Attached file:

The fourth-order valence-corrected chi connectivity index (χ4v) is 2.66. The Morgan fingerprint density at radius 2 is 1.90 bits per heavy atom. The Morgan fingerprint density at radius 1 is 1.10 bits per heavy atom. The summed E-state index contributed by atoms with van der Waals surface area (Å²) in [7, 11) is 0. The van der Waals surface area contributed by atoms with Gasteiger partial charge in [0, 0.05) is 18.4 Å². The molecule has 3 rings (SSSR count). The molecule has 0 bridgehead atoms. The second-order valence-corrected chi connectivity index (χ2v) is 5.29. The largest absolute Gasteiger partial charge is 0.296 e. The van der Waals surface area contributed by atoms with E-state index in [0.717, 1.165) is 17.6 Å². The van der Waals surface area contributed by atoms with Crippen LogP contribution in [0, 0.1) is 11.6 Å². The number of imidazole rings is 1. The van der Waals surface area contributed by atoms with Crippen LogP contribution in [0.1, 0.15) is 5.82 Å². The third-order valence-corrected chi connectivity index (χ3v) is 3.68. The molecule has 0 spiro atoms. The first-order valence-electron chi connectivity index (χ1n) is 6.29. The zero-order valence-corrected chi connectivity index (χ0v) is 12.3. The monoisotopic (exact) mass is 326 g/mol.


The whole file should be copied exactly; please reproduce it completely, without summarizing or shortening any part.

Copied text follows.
The fourth-order valence-corrected chi connectivity index (χ4v) is 2.66. The Morgan fingerprint density at radius 2 is 1.90 bits per heavy atom. The Morgan fingerprint density at radius 1 is 1.10 bits per heavy atom. The summed E-state index contributed by atoms with van der Waals surface area (Å²) in [7, 11) is 0. The van der Waals surface area contributed by atoms with Gasteiger partial charge in [0, 0.05) is 18.4 Å². The molecule has 3 rings (SSSR count). The molecule has 0 bridgehead atoms. The second-order valence-corrected chi connectivity index (χ2v) is 5.29. The largest absolute Gasteiger partial charge is 0.296 e. The van der Waals surface area contributed by atoms with E-state index in [0.717, 1.165) is 17.6 Å². The van der Waals surface area contributed by atoms with Crippen LogP contribution in [0, 0.1) is 11.6 Å². The number of imidazole rings is 1. The van der Waals surface area contributed by atoms with Crippen LogP contribution in [0.1, 0.15) is 5.82 Å². The third-order valence-corrected chi connectivity index (χ3v) is 3.68. The molecule has 0 spiro atoms. The first-order valence-electron chi connectivity index (χ1n) is 6.29. The zero-order valence-corrected chi connectivity index (χ0v) is 12.3. The monoisotopic (exact) mass is 326 g/mol.